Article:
Last month, Bassem al-Tamimi and 35 other Palestinians and Palestinian Americans sought legal services to take a range of charities, firms and tycoons in the US to court in what will be a $34.5bn law suit. Their argument is personal, charging such figures as Las Vegas casino mogul Sheldon Adelson and philanthropist Irving Moskowitz for complicity in financing a particularly murderous, and dispossessing war machine.
Five counts of conspiracy, war crimes, aggravated trespass, pillage and racketeering are being made, encased in the legal miracle that is organised crime. Central to this is the overall legal justification (or non-justification) for the Israeli settlements themselves, with a specific focus on development in Judea and Samaria. Some of the plaintiffs have also lost relatives to the predations of the IDF, including Hiba Barghouti, whose Palestinian American brother Abdelrahman Barghouti was slain in the West Bank during an incursion.
File photo of illegal Israeli settlements
Figures like Adelson have well minted form. The casino billionaire tends to reek of his money and political projects. He can count himself a firm figure behind the fortunes of Benjamin Netanyahu and the US Republican Party.
That he has not always been scrupulous is also a lingering claim. Former executive Steven Jacobs should know, having lost his job in 2010 for attempting to end what he suggested were Adelson’s endorsement of illegal payments to Chinese officials and ties to Chinese organized crime. Adelson’s own response was predictable enough: Jacobs simply did not cut the mustard.
The suit also has Haim Saban, another donor, in its sights. Saban’s curriculum vitae involves the donation of millions of dollars to that less than sterling character, Hillary Clinton.
John Hagee, a televangelist who has made a name on the Israel train of blood and glory, has also been named in the suit. In November last year, it was reported that 23 Israeli charities had received something in the order of $3.2 from John Hagee Ministries.
The website, Breaking Israel News, noted how the organisation had given “over 95 million in donations towards humanitarian efforts in Israel, cementing the strong bond between Christians and Jews.” Each “Night to Honour Israel” event is replete with Hagee’s feverish dedication to feeding the accounts of the Israeli “humanitarian” machine. Much of this is dressed up in the form of donations to hospitals.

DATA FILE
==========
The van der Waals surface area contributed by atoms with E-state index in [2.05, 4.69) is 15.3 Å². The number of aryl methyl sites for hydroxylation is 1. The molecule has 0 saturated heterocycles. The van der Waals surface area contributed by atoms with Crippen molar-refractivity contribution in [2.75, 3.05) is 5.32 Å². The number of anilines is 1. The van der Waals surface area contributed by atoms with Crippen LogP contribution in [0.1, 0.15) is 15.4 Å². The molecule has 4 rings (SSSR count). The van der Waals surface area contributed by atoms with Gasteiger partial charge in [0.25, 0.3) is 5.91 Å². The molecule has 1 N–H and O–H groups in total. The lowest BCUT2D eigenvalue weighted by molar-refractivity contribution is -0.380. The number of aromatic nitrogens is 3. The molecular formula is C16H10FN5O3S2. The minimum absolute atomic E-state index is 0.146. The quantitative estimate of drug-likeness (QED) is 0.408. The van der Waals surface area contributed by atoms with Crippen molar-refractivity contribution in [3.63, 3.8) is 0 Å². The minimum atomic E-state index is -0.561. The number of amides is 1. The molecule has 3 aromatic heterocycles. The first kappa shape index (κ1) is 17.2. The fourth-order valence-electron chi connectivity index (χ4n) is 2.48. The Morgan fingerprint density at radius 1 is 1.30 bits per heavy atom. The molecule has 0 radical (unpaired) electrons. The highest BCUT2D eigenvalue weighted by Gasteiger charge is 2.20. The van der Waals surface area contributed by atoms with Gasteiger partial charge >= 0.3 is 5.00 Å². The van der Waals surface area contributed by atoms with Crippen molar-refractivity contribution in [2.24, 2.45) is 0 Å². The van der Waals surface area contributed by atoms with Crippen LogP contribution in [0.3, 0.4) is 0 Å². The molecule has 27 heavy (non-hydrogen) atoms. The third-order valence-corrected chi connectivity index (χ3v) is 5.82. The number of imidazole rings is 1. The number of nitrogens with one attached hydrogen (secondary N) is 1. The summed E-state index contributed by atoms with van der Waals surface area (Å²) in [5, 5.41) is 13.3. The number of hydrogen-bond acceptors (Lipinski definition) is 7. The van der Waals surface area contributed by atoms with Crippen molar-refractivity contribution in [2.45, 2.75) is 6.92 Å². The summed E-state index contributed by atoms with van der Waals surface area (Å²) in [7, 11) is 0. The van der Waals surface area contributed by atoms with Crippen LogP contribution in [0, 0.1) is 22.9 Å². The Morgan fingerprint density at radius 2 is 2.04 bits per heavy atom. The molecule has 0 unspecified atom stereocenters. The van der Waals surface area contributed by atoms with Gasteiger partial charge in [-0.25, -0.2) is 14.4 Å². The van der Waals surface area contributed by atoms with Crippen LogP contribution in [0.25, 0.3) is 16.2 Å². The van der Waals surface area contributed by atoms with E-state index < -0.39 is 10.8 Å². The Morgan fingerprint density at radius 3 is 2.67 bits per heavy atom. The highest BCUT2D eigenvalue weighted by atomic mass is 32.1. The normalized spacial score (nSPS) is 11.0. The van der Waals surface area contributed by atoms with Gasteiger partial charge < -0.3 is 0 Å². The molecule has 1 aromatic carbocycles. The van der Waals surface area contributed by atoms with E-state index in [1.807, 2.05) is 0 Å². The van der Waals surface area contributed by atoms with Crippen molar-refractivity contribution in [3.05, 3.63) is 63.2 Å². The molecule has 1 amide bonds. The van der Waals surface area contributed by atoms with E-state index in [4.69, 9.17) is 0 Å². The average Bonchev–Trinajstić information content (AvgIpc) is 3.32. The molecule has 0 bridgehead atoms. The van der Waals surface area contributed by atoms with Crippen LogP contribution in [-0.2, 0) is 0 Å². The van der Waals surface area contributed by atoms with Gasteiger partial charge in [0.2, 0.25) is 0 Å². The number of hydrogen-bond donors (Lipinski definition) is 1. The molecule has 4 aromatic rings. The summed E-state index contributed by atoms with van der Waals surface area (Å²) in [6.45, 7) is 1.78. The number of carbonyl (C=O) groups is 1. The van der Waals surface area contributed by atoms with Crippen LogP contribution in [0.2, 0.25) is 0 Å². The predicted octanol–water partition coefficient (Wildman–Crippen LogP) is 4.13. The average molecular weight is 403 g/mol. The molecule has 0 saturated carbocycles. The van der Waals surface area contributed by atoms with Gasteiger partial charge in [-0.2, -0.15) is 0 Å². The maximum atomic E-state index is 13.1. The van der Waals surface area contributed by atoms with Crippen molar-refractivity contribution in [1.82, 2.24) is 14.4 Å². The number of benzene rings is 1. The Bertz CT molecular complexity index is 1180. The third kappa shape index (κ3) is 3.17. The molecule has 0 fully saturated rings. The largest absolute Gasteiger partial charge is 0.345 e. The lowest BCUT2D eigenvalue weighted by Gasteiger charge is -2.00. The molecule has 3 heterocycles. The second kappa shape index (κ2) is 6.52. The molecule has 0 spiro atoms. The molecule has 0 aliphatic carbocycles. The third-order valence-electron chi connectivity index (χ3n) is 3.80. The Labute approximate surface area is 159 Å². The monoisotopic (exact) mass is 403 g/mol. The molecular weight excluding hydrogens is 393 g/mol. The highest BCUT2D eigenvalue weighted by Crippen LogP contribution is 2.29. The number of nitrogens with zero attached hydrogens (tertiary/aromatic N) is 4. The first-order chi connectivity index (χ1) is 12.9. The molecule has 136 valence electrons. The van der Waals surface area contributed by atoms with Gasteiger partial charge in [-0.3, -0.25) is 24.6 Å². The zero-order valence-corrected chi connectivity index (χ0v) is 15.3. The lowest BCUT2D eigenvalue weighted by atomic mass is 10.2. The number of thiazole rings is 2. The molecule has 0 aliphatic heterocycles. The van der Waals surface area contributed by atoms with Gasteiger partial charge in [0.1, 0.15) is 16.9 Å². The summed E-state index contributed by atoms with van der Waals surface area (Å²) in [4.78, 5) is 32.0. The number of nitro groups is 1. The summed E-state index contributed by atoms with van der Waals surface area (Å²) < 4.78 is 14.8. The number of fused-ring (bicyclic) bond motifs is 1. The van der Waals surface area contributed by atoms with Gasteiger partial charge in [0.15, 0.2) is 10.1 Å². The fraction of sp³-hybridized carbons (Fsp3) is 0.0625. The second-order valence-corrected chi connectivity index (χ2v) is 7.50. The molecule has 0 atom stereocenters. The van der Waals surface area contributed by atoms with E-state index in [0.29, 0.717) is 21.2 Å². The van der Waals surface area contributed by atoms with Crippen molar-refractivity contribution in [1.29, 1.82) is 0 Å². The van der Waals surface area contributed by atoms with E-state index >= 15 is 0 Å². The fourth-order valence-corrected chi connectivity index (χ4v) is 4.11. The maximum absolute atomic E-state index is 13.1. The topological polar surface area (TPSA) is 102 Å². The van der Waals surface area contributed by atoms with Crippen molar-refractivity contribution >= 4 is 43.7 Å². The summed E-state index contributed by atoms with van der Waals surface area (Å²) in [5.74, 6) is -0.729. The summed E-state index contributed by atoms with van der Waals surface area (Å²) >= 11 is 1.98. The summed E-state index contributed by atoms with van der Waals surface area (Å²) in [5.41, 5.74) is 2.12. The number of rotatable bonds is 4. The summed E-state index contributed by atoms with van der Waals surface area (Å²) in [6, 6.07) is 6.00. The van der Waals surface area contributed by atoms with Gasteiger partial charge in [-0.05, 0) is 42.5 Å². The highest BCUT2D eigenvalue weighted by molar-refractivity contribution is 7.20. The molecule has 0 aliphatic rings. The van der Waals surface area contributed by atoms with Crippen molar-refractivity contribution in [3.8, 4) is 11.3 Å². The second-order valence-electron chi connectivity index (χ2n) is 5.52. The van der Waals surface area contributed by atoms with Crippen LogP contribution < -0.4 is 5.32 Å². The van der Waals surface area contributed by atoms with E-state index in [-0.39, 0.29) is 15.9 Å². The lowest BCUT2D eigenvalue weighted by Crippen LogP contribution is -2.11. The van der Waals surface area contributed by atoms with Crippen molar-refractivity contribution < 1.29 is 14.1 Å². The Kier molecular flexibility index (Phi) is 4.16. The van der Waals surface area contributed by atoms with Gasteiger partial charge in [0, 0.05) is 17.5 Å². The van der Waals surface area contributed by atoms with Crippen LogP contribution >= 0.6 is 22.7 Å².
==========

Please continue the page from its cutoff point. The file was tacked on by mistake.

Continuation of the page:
Martin McMahon, a lawyer representing the complainants, told Al Jazeera his clients were less in the business for the actual remuneration than hitting companies where it hurt most: their wallets. “We’re not in this for the money, but we’ll probably pick the pockets of some very wealthy corporations.”
McMahon is something of a specialist in this area. On December 21 last year, he busied the federal court in Washington, D.C. with a similar against the US Treasury.
The premise there was similar to that alleged for his Palestinian clients: that non-profit groups were sending wads of tax-exempt cash “to fund the forcible expulsion of non-Jews” and expand the settlement base in the occupied territories. The legal suit, were it to succeed, would involve compelling the Treasury to investigate alleged criminal activities, thereby making grounds for revoking the tax-exempt status of the organisations in question.
US government policy is therefore at odds here, having declared as early as 1980 that the settlements are illegal under international law. The charitable drive, however, has provided a rich pool of assistance that effectively ignores the classification. For pro-Israel donors, reality is relative. “For 30 years at least, the US taxpayer has been funding and/or subsidizing criminal activity overseas, i.e., murder, arson, malicious property destruction, assault and battery and ethnic cleansing.”
This is where the murkiness of charity, and supposed good works, becomes profound. Israel has always been marketed as a beleaguered land of crisis, in need of more than spiritual salvation. The entire charitable industrial complex around its existence has meant that guns and butter often get mixed up, both deemed as necessaries in the broader cause.
This point is amply illustrated by the US charity Friends of the Israel Defense Forces. “Their job,” goes that body’s advertising line, “is to look after Israel. Ours is to look after them.” In its section of “FIDF Events,” sponsorship programs for IDF soldiers are encouraged, enabling visits of a foreign military power to US soil “to participate in special events and programs, such as IDF Musical Ensemble performances, parlor meetings, lectures at synagogues an schools, regional gala dinners, and meetings with FIDF supporters.”
In one month, this tax-exempt entity receives as much as $60 million, money which goes to funding various Israeli settler projects, including the creation of “sniper schools”.
All this, despite the conventional idea that charity should involve the amelioration of poverty, the advancement of scientific, religious and education projects, while “eliminating prejudice and discrimination” and “defending human and civil rights secured by law”. The law, however, is truly an ass of some proportion, and any resolution of these suits will have to wait for years. At most, they will be legal nuisances rather than genuine acts of harassment and redress.
Dr. Binoy Kampmark was a Commonwealth Scholar at Selwyn College, Cambridge. He lectures at RMIT University, Melbourne. Email: [email protected]